This is one of the most ridiculous things I’ve ever seen happen on the water in my life, but I’m so glad I was there to witness it because I’d have never believed it. My Uncle Jim was always a contrarian. He did things differently. He was his own man. He was an accomplished artist with oils, watercolor, and sculpture.
He was a hunter and fisherman. He was a teacher at universities.
He especially liked teaching art in Sarasota, Florida because he could drive his big Winnebago camper down with his wife and they spent the entire summer there taking life easy.
Uncle Jim had never caught a Snook. Far as I know, he’d never targeted one. He loved bass and trout fishing and he took me and taught me from a young age.
I’ll be forever indebted to him for showing me the best side of nature, whether it was from a camper, a trail, or a canoe.
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On this occasion, he was at my home in Florida. I had an apartment at a complex with a saltwater canal and a huge dock.
He and his son came down for a couple of days and they stopped by one sunny afternoon to chat and sit on the dock with me.
We sat there and talked for a while before he went and got his fishing rod.
When he brought it back, I couldn’t help but chuckle and ask him what he thought he was going to catch with a hook the size of a Sabiki rig like the kind used to catch small pinfish to use as bait.
He smiled knowingly and sat down in his recliner and went about packing a small bit of shrimp, I mean a fraction of a fraction of a shrimp, onto his ultra-tiny hook.
He didn’t even cast it, he just let it drop off the rod tip straight down into the murky depths. It was high tide and the water was about six feet deep in this spot. We kept up the chatting and I saw him cranking his reel a bit to reel in some line.
I didn’t notice he had a fish on, and he sure didn’t say something about it either.
At some point, he let me know he had something on. He was in absolutely no hurry about reeling it in, and I figured he caught a pinfish or an even smaller baitfish. He reeled and talked, reeled and talked. It wasn’t long before he said he got sight of it in the water.
I thought I saw the flash of a side of a fish too. It wasn’t a big flash, but it was at least a foot long or so. I was impressed as hell.
In another few seconds I saw another flash, this one 40+ inches long EASY. I screamed and Uncle Jim just smiled. I couldn’t beieve it, and I thought that big fish was probably just passing by. He’d caught a baitfish and this big fish was probably thinking about eating it. That had to be what was going on.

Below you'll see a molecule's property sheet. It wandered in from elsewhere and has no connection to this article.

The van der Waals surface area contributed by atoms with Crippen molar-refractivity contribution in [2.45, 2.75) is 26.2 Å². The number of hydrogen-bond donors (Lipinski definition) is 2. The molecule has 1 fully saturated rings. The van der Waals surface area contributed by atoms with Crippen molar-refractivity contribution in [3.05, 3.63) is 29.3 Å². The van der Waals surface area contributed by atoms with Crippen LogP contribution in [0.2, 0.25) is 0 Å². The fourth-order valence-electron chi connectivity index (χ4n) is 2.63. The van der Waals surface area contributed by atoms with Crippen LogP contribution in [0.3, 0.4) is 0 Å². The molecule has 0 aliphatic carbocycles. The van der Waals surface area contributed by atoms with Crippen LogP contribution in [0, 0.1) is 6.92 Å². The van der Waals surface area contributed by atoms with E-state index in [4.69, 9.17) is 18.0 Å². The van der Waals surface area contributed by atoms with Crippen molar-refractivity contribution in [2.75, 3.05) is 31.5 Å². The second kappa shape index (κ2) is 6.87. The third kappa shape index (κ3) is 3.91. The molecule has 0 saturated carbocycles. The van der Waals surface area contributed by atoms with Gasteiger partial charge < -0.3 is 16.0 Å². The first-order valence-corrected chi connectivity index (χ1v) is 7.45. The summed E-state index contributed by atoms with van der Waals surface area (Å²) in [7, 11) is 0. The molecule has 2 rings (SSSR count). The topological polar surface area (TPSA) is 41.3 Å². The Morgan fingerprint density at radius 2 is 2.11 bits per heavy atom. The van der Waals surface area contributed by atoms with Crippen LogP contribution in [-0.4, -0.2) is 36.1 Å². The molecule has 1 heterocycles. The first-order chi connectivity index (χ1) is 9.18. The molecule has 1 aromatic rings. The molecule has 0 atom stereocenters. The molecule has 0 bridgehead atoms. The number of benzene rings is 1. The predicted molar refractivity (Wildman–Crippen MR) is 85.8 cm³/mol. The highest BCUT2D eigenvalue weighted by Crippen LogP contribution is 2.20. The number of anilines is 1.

In another few minutes of reeling, he brought this absolutely massive snook to the topwater where we could see it. I couldn’t breathe, it was that damn big. I’m guessing it was 45 inches or so, but I had never seen a 45 inch snook, so I don’t know for sure.
I had seen 36 inch fish before and this snook dwarfed that size. It was an absolute monster. I chose the image at the top of the page because that was about HALF as big as the snook my uncle caught!
I got really excited while Uncle Jim just slowly reeled as the fish took drag (all of 2 lbs. of drag) and considered what to do.
I had a net, but it was 60 yards away in the apartment. I couldn’t miss this fish, I dared not go anywhere.
I told him to bring it back up to the top and I would grab it.
That was the plan, anyway. In five minutes, the giant snook was right in front of us just an inch of water covering its dorsal area. It was too good to be true. It was a personal record fish for him for sure, and I saw he was starting to get a little bit excited himself.
He still kept his composure though. He was about 60 years old and had seen a lot during his life. This fish was shockingly big, but he wasn’t letting it affect him. He was calm and composed!
I, on the other hand, was a basket case. I thought I had about a 4% chance of grabbing that snook and pulling it out of the water. Still, that was enough that I had to try.
I snuck up to the edge of the dock and looked over. It was GLORIOUS, this picture-perfect specimen. It was strong and thick. It was likely a big female.
I second-guessed myself. I thought about the sharp gill plates. I knew I was going to cut myself if I was able to actually grab it. I didn’t really care, but it added to the stress of the situation.
I began to slowly reach down to grab it and at some point, the snook spooked and dove very fast, stripping out 20 yards of line in a second and I heard that horrible sound.
The tiny line had snapped.
And that’s the end of the biggest snook I’ve ever seen story. My Uncle wasn’t all that disappointed. He saw the fish. He admired it. He’d caught it. He’d virtually landed it.
Had I a net, he’d of landed it. It was a moment in time that I’ll never forget. We were certainly blessed that day, maybe like never before. I sometimes wonder if that would have stood as a Snook record on lightweight gear. At least in our minds it would have.
The moral of the story I think is that it’s not necessary to muscle a fish in all the time. That snook probably didn’t even know it was hooked for the longest time because my Uncle cautiously reeled it in so delicately, finessing it closer and closer to the dock without any aggression or control at all.
It was something to witness.
I hope you also get to see something like this someday.
My Uncle Jim is in his 80’s now and I’m hoping we’ve got at least one more day on the water before he checks out.
Do you know someone that’s older and possibly going to go at any time?
Why not offer to take him or her fishing again? It doesn’t take much to stand and hold a rod. Anyone can do it.
Why not do that if you can find the time this weekend?
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